Más o menos, casi siempre nos hemos interesado por los orígenes de SQL Server… al principio era un producto casi casi calcado a Sybase, pero con el paso del tiempo, desde la versión 7.0, el producto se rehízo completamente…Aquí tienes un post de Euan Garden de hace más de un año (enero de 2006), en el que relata la “evolución histórica” del producto…SQL MythBusters – «SQL Server is really a Sybase product not a Microsoft one.»


Algunos detalles interesantes:

·        Al principio MS no tenía acceso ni siquiera al código… luego tuvieron permiso de lectura, y hasta les dejaron hacer modificaciones J

“Microsoft continued the evolution of SQL Server, adding support for Windows via SQL Server 1.1 in 1990, although almost all the work was still done by Sybase with Microsoft doing testing, project management and some minor development. Over the course of 1991 the Microsoft team was given read and then read/write access to the code to allow bug fixes to be made.”

·        Alguna “movidilla” entre versiones NT y OS/2.

“Things started to heat up just after this release, Microsoft had been working on a 32 bit version of SQL Server and Sybase was working on what would become System 10. At this point OS/2 was becoming less viable as a platform and Microsoft already had beta versions of Windows NT that was 32 bit only, available. So the SQL Server team decided to build on the stable 4.2 code for its port to NT while Sybase continued with the new System 10 code base.”

·        La contratación de grandes gurús de la industria para hacer algo nuevo:

“During this window Microsoft decided to go “big” on the data management front, part of doing that meant building a stronger, bigger team and while the org had grown from the 1 corridor it occupied in the very early days, more needed to be done. Microsoft went out and hired some of the best and most experienced people in the database industry(Hal Berenson, Peter Spiro, David Campbell  and others from DEC, James Hamilton, Lubor Kollar and others from IBM, Bill Baker from Oracle, Pedro Celis, Pat Helland from Tandem) and paired them with the best in research(Jim Gray, Phil Bernstein and others) and some of the smartest new graduates from Database Masters and PhD programs from around the world, combing these folks with the original “soul” of the team(folks like Ron Soukup) and others from inside Microsoft allowed a great, focused team to be built and gel’d in a short space of time. Some of this team worked on 6.0/6.5 but a number of them came on line to work on what was called Sphinx, the code name for the next version of SQL Server, which was shipped as version 7.0.”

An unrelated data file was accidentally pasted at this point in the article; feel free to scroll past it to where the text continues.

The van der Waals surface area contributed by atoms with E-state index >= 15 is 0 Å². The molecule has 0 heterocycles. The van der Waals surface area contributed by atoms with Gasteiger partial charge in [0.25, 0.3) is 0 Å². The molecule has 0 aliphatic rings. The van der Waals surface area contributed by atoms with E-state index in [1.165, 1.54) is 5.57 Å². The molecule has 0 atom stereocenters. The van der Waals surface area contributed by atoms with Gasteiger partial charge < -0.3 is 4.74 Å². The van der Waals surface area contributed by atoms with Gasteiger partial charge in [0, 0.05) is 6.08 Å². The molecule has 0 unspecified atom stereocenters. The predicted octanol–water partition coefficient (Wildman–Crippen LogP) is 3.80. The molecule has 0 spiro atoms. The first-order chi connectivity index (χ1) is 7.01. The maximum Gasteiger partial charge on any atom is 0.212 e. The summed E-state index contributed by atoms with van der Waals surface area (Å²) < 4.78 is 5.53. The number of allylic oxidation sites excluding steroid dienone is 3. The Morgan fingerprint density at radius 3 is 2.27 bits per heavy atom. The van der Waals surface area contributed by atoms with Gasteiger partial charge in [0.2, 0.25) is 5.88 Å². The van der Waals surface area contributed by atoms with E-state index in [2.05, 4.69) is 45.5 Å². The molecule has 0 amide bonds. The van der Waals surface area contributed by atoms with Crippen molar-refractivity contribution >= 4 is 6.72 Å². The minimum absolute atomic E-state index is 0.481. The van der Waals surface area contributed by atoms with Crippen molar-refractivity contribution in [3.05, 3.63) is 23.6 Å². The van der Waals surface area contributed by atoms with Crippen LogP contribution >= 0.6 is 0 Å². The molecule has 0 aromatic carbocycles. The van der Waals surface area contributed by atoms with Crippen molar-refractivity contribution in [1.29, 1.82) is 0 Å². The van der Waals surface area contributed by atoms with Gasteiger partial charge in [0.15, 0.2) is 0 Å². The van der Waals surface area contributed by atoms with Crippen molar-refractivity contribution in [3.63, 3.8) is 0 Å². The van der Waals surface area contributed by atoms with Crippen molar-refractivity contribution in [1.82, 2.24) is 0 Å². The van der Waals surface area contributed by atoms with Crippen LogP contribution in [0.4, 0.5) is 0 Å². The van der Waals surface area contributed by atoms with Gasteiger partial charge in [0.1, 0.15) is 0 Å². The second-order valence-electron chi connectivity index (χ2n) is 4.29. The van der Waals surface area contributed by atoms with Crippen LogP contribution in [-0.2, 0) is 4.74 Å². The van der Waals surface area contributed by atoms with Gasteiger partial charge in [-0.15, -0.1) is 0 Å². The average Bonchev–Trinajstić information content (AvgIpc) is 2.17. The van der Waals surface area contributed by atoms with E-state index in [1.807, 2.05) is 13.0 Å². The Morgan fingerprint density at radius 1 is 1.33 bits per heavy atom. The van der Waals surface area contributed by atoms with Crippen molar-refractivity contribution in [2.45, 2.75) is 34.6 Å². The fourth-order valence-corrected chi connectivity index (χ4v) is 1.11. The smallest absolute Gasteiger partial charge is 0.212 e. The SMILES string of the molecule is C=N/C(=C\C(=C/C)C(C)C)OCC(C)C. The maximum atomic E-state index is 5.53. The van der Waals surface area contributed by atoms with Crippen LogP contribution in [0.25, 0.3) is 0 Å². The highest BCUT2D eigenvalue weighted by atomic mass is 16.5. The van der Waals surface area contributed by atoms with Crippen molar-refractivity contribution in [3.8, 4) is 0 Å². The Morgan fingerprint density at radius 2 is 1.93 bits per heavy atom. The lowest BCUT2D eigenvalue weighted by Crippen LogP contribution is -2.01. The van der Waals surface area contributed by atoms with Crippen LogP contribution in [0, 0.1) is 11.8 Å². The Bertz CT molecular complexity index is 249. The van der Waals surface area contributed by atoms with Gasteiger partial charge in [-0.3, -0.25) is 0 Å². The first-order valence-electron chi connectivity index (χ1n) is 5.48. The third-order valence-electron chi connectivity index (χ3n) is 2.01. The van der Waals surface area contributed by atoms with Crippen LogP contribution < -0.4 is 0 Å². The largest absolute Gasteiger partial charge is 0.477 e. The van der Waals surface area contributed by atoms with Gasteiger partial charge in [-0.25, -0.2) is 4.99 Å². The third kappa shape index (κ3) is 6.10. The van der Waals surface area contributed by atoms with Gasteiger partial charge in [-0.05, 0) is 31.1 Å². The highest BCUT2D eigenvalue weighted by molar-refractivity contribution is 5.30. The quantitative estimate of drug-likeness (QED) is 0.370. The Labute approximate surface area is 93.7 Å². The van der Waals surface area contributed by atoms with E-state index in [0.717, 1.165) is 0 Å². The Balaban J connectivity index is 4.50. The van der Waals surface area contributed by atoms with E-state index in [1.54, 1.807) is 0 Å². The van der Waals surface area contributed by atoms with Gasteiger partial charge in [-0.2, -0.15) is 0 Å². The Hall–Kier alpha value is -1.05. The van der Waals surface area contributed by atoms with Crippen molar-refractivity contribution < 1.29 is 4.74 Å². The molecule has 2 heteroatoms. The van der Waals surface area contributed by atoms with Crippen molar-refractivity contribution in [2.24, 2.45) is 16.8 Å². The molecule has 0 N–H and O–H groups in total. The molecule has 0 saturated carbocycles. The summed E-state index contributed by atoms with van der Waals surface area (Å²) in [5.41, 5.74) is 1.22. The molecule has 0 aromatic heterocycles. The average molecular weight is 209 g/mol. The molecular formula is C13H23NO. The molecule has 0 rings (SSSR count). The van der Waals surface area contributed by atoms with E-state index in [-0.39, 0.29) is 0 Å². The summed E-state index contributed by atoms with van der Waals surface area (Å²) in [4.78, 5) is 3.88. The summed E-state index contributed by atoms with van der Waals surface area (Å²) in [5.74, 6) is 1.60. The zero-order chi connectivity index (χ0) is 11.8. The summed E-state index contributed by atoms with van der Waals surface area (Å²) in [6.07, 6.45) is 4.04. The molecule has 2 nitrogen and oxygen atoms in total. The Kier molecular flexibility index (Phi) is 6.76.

·        Según Euan, Sphinx (SQL Server 7.0) fué el punto de partida hacia un producto que se seguia llamando SQL Server, pero poco (o nada) tenía que ver con la alianza original con Sybase:

“The goals for Sphinx were clear, set a new standard in ease of use for complete management of data, to do so meant building a new platform that could be extended in years to come, learning the lessons of the previous releases of SQL Server and other database platforms. To do this required a complete rewrite of the Database Engine, a new Query Processor, a new Storage Engine and a new set of Data Access APIs (OLE DB and ADO, finally putting dblib on hold)”

·        Los orígenes de OLAP:

“While SQL Server had made its name as a relational database management system, with SQL Server 7.0 Microsoft wanted to provide a complete data solution, this meant adding support for OLAP via OLAP Services (the code was based on an acquisition of “Plato” from Panorama in Israel), ETL/Data Integration via DTS (the code was developed in house by the Starfighter/Tools team).”

·        La integración de Service Broker en SQL Server 2005:

“Service Broker (this was another side project that we decided to integrate after Dave Campbell spent time looking into messaging/queuing/SOA with our MSMQ team in Israel),”

·        Desarrollo de SQL Mobile:

“Microsoft does use a variety of resources (SQL Mobile is developed in the Microsoft India facility now, although thats not where it started)”

·        Teoría sobre la integración de FOX en productos MS:

«… Is there any truth to the rumor that MS bought FoxPro and integrated portions of that at about the time of the 6.5/7.0 release. Inquiring minds gotta know. …»

I have no actual connection with Microsoft, but as I recall, Microsoft bought Fox Software in 1992. What you may be thinking of is that the technology of client-side cursors came from FoxPro – I guess that’s more of an ADO thing that a strictly SQL Server thing.”


En definitiva, un post de Euan Garden que alimenta un poco mi “culturilla” sobre ese producto que tanto me apasiona…

Espero que te resulte tan interesante como a mí; disfruta de la lectura… J


Eladio Rincón